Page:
Author: Janet Carr

Fashion, beauty and animal loving language consultant from South Africa living in Stockholm, Sweden.

7 thoughts

  1. Even translating jokes across English speaking cultures can be fraught with danger. I am thinking of the American word ‘fanny’ which is a completely different (lady) body part in Australian English, hence a very crude Aussie joke about fanny flavoured ice-cream. A new American term I see used is ‘big fluffy’ which came from a movie. A ‘fluffy’ here is the result of breaking wind, hence a lot of sniggers from the unintended joke in theatres around the country.I do agree with the Dutch ‘Unfortunately peanut butter’ – always a disappointment.

  2. Well some of those look like they have a similar idiom in English, but others…

    “It rains steel pipes” -> “It’s coming down stair rods”
    “There is nothing on the hand” ->feels like->”I have nothing up my sleeves”
    “It’s dick black outside” -> “it’s pitch black outside”
    “It walks in the soup” -> “like wading through treacle”
    “I don’t trust you for a meter” ->”I don’t trust you as far as I could throw you”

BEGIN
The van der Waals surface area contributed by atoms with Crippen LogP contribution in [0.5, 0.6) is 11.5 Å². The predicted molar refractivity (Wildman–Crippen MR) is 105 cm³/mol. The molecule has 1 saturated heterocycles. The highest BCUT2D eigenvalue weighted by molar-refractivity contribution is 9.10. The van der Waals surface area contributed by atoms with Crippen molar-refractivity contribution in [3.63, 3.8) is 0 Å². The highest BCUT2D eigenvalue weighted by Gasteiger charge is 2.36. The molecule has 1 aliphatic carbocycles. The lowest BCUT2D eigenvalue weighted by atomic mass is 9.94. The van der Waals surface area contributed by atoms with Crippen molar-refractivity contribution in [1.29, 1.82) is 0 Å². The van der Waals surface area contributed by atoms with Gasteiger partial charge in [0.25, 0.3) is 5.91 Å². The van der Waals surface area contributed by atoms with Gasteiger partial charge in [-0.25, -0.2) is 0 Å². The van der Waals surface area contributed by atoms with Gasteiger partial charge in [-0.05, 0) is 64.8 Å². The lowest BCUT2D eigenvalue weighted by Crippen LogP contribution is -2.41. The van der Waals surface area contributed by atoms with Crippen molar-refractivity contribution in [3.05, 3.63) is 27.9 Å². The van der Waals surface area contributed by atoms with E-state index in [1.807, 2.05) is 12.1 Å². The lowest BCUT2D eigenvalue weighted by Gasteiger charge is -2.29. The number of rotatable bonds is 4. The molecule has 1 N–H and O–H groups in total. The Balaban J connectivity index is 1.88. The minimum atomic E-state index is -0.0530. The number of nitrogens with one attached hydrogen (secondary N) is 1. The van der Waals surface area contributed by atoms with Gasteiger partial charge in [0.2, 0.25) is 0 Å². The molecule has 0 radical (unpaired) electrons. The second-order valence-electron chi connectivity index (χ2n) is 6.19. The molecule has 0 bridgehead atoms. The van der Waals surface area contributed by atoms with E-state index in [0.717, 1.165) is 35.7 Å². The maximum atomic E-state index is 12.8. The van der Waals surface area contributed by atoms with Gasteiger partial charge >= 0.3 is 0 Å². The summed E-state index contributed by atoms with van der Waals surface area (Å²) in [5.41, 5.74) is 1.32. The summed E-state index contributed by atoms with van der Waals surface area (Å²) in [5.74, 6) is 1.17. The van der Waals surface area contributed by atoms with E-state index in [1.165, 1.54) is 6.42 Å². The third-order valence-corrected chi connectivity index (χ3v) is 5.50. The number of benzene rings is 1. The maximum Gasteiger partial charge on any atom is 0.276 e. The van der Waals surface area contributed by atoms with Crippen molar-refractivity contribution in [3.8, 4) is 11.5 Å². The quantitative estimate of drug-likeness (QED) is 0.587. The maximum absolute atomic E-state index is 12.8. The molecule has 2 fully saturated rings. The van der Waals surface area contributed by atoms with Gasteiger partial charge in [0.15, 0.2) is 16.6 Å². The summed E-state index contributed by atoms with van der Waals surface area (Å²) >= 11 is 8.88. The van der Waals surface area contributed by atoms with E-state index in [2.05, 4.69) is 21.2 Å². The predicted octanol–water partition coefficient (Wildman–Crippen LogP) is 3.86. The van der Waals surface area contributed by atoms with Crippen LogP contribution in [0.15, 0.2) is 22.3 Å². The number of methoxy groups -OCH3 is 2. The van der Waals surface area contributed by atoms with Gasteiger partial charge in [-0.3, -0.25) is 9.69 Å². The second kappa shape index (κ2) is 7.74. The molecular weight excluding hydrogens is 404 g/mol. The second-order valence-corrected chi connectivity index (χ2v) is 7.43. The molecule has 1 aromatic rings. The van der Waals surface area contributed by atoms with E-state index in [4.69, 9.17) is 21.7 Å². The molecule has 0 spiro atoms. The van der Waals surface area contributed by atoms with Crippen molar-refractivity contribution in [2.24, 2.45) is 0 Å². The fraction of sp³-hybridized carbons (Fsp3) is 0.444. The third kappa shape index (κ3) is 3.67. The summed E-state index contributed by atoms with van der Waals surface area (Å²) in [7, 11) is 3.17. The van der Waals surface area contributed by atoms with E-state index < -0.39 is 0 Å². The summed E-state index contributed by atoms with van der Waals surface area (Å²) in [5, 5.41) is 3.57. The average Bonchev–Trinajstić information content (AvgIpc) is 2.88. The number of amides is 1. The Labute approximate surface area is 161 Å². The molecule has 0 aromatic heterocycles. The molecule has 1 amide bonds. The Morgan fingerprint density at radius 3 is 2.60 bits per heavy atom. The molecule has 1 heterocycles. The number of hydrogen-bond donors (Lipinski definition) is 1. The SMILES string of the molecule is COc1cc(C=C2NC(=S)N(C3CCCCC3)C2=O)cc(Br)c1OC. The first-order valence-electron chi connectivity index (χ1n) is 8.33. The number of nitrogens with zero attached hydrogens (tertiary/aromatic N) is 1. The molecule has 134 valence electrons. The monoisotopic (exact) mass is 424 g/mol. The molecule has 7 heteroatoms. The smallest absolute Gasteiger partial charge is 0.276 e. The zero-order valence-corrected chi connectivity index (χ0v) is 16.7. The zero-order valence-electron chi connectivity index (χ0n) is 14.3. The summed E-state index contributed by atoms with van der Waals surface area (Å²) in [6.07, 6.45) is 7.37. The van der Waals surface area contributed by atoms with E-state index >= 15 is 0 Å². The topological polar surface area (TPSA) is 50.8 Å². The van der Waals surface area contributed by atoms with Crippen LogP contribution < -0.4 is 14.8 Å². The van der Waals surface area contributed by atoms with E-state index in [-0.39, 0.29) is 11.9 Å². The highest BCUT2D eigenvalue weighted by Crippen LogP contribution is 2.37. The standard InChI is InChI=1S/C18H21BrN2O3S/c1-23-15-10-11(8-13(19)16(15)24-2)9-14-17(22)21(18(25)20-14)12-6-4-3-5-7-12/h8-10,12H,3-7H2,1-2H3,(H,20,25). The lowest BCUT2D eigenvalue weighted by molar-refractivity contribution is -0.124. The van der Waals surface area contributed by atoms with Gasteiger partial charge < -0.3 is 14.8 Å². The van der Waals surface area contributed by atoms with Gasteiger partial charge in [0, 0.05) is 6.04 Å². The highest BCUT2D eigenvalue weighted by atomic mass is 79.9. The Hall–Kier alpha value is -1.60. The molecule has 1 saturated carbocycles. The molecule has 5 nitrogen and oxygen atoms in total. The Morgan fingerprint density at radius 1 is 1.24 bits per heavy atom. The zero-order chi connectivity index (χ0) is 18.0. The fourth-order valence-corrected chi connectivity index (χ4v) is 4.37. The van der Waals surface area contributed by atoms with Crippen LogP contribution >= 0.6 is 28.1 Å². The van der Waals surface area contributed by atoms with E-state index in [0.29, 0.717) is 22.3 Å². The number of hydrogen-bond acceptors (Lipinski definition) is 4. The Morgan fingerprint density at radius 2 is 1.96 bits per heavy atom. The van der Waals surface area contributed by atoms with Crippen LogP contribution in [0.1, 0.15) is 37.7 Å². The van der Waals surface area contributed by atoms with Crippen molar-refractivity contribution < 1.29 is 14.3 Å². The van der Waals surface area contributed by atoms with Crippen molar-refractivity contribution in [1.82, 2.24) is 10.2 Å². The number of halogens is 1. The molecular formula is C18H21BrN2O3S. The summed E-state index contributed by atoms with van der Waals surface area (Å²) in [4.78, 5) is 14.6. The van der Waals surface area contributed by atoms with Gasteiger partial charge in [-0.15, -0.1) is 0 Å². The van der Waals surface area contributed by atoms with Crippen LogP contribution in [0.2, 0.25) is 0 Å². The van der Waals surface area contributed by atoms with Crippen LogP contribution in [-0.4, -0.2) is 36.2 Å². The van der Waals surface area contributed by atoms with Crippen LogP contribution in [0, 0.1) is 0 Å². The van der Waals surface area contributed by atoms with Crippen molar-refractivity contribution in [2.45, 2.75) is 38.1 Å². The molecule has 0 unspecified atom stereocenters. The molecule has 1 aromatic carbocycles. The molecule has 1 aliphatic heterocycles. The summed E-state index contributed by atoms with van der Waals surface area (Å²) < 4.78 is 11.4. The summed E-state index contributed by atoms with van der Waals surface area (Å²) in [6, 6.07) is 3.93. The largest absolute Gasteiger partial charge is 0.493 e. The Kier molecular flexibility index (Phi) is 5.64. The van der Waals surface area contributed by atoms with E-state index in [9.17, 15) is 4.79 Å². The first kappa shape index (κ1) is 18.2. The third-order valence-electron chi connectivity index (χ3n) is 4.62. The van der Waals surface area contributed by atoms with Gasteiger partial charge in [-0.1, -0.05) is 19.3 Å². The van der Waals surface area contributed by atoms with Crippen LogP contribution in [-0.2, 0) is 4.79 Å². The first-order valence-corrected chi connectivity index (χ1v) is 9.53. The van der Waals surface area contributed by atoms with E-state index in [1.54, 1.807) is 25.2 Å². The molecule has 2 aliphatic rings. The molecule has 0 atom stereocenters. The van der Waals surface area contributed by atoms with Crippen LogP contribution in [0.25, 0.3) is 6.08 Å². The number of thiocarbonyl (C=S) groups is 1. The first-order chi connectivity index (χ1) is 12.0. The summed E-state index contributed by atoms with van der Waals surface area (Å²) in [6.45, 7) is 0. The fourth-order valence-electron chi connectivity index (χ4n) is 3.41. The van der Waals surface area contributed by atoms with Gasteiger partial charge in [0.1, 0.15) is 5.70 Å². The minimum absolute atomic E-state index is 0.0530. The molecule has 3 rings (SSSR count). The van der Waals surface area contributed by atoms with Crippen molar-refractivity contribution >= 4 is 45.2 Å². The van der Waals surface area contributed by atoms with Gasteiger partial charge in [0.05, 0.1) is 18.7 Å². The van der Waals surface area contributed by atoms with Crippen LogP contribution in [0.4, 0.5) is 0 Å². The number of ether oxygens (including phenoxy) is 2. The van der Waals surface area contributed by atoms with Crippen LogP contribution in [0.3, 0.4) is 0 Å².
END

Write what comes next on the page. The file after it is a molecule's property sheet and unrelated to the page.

I remember reading a piece about the translation of Terry Pratchett’s books into Dutch. Apparently, the translator was considered very clever, and took great pains to choose the right idiomatic word or phrase to convey the feel of the original. So Granny Weatherwax’s name, instead of being translated as Wederwass (“weather-wax”) was instead translated as Wedersmeer, because it had the right ‘feel’ about it having connotations pointing to Oorsmeer (earwax)…

    In a previous life I worked for a Dutch company. They used a strange combination of English and Dutch in practice, and even had a word “Dunglish” to describe the mix. Their Japanese translator (a native Japanese speaker who had to learn English and Dutch (and Dunglish!) from the ground up) must have come close to a nervous breakdown trying to translate technical manuals…

    Language is strange!

    1. Really great comment! I sometimes do subtitles for English films in Sweden – they don’t dub here but put Swedish subtitles on English language films but they often get slang and idioms wrong. In Sons of Anarchy they really had difficulty with many of the biker slang and rude words for lady parts. They translated them all literally which made no sense whatsoever.

    2. I was thinking about Dunglish too! I don’t like the dutch translations of pratchett books, for me the translation is almost childish. BUT it was very cleverly done by a VERY good translator. Translation is very difficult, and it is often almost impossible to recreate the precise meaning of a word in another language. So much of language is cultural and bound up in a specific time as well.

  3. Or some Swedish ones:
    It’s banging and walking
    There is no cow on the ice
    I feel again you
    Easy as a platelet
    It’s raining tacks


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